- Subapplicant/Subrecipient: Individual nonprofit organizations are considered the subapplicants or the subrecipients of the NSGP grant. The SAA is the primary applicant and recipient. Each nonprofit organization must individually submit an application to their SAA, which will then submit it to FEMA for consideration, but the award itself will be made directly to the state or territory’s SAA. The SAA will then manage the grant and be the main point of contact for the nonprofit organizations for everything related to their grant award.
- Period of Performance: The period of performance is the length of time that recipients and subrecipients have to implement their project(s), accomplish all goals, and expend all grant funding. The period of performance under the NSGP is 36 months for the SAAs. However, given that the SAA has a high level of administrative burden in managing the NSGP, typically a shorter period of performance than 36 months is given to nonprofit subrecipients. There may be situational extensions to the period of performance based on undue hardships, but recipients and subrecipients should not assume any extensions will be granted and plan for full project completion within the designated period of performance. All costs must be incurred, and all services or goods must be completed or delivered within the period of performance. Unless the subrecipient and SAA have requested and received approval from FEMA for pre-award costs, any expenditures made prior to official notification of award from the SAA and before the start of the subrecipient’s period of performance will be considered unallowable.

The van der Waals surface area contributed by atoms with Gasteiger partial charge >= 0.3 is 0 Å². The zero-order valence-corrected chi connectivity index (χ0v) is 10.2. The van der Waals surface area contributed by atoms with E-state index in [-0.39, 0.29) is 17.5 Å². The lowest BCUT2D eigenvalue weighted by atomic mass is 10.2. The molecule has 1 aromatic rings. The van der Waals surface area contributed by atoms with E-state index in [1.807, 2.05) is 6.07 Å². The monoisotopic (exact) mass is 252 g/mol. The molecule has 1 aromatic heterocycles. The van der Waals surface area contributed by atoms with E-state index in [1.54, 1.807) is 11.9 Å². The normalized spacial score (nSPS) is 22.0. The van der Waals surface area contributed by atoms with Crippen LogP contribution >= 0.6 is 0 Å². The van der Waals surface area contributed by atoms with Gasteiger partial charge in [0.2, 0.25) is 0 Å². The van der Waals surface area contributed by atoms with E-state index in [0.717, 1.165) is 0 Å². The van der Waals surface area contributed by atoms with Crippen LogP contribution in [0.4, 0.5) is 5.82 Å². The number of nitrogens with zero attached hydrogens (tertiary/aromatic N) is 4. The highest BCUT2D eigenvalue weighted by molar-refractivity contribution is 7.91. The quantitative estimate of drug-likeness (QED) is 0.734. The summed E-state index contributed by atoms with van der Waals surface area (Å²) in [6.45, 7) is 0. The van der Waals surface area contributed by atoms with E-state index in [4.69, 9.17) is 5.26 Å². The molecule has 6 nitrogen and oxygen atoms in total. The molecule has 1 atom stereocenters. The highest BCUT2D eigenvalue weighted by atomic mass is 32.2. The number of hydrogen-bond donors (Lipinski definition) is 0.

- High-risk Urban Area: High-risk urban areas are metropolitan locations designated in FEMA’s Urban Area Security Initiative (UASI) program each year based on the 100 most populous metropolitan statistical areas (MSAs). Nonprofit organizations with physical locations in one of those high-risk urban areas are eligible under the NSGP-Urban Area (UA) program; all other nonprofits are eligible under the NSGP-State (S) program. The list of high-risk urban areas under UASI changes every year based on risk. A list of eligible high-risk urban areas will be included in each year’s NSGP NOFO. Because high-risk urban areas often extend beyond the local city limits and because the localities included within the corresponding MSA are not always included in the high-risk urban area, contact your SAA to confirm whether your organization is located within a designated high-risk urban area for the purposes of the NSGP-UA program. If a nonprofit does not apply for the correct funding stream based on location, the application will be automatically eliminated.